Policies that set the pay for tens of thousands of bank employees nationwide would require approval from the Federal Reserve as part of a far-reaching proposal to rein in risk-taking at financial institutions.
Under the proposal, the Fed could reject any compensation policies it believes encourage bank employees -- from chief executives, to traders, to loan officers -- to take too much risk. Bureaucrats wouldn't set the pay of individuals, but would review and, if necessary, amend each bank's salary and bonus policies to make sure they don't create harmful incentives.
Some congressional critics, especially Republicans, argue the Fed is exerting itself too aggressively, a complaint that will surely be amplified by its move to oversee bank pay practices.
The proposal will likely please congressional Democrats, for whom corporate compensation has become a rallying cry, at a time when the Fed is defending itself from moves by Congress to restrain its independence.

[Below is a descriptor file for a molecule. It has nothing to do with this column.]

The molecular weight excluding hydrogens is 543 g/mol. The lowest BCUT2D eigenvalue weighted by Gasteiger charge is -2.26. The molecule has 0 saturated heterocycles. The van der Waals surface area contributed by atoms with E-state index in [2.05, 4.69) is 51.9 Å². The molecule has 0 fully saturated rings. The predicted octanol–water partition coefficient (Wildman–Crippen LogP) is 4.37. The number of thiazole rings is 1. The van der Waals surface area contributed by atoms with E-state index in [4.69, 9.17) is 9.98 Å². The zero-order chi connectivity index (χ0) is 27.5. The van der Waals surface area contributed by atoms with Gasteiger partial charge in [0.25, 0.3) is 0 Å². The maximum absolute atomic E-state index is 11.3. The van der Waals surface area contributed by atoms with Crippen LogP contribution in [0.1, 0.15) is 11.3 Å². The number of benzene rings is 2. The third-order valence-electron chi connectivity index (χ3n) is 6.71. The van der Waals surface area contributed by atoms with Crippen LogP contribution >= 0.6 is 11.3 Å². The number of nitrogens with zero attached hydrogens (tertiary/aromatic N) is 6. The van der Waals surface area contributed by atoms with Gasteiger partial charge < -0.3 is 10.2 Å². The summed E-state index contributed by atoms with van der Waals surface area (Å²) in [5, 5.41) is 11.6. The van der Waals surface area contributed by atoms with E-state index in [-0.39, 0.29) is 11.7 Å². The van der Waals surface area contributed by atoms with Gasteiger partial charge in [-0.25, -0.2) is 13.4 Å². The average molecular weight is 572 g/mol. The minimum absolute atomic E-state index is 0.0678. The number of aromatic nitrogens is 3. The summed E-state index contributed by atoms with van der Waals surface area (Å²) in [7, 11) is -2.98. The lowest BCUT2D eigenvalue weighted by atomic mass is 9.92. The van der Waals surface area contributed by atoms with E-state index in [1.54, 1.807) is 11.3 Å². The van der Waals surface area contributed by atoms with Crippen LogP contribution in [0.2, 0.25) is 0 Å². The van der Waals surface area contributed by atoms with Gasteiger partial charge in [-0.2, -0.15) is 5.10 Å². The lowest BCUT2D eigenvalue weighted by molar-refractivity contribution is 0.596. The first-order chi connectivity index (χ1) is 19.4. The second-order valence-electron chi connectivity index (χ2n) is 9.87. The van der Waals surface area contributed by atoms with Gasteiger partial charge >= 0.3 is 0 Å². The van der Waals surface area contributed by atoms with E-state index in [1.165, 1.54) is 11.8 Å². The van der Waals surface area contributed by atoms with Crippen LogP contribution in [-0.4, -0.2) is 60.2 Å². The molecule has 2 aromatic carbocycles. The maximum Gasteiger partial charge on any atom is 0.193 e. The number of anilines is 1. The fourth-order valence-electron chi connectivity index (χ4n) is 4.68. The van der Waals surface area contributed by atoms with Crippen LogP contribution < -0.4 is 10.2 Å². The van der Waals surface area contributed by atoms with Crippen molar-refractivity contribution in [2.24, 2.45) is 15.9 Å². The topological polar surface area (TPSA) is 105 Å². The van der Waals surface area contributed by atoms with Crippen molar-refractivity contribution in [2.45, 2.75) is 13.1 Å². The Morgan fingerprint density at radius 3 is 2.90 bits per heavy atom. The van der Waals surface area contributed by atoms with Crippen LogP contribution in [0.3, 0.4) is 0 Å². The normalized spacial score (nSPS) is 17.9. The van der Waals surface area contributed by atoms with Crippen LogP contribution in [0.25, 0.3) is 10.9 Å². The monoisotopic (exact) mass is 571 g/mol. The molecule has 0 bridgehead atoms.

In a Wednesday speech, Former Fed Chairman Paul A. Volcker noted that one of the causes of the financial crisis "was the ultimately explosive combination of compensation practices that provided enormous incentives to take risks" just as new financial innovations "seemed to offer assurance -- falsely, as it has turned out -- that those risks had been diffused."
Friday, September 18, 2009
I smell a battle brewing....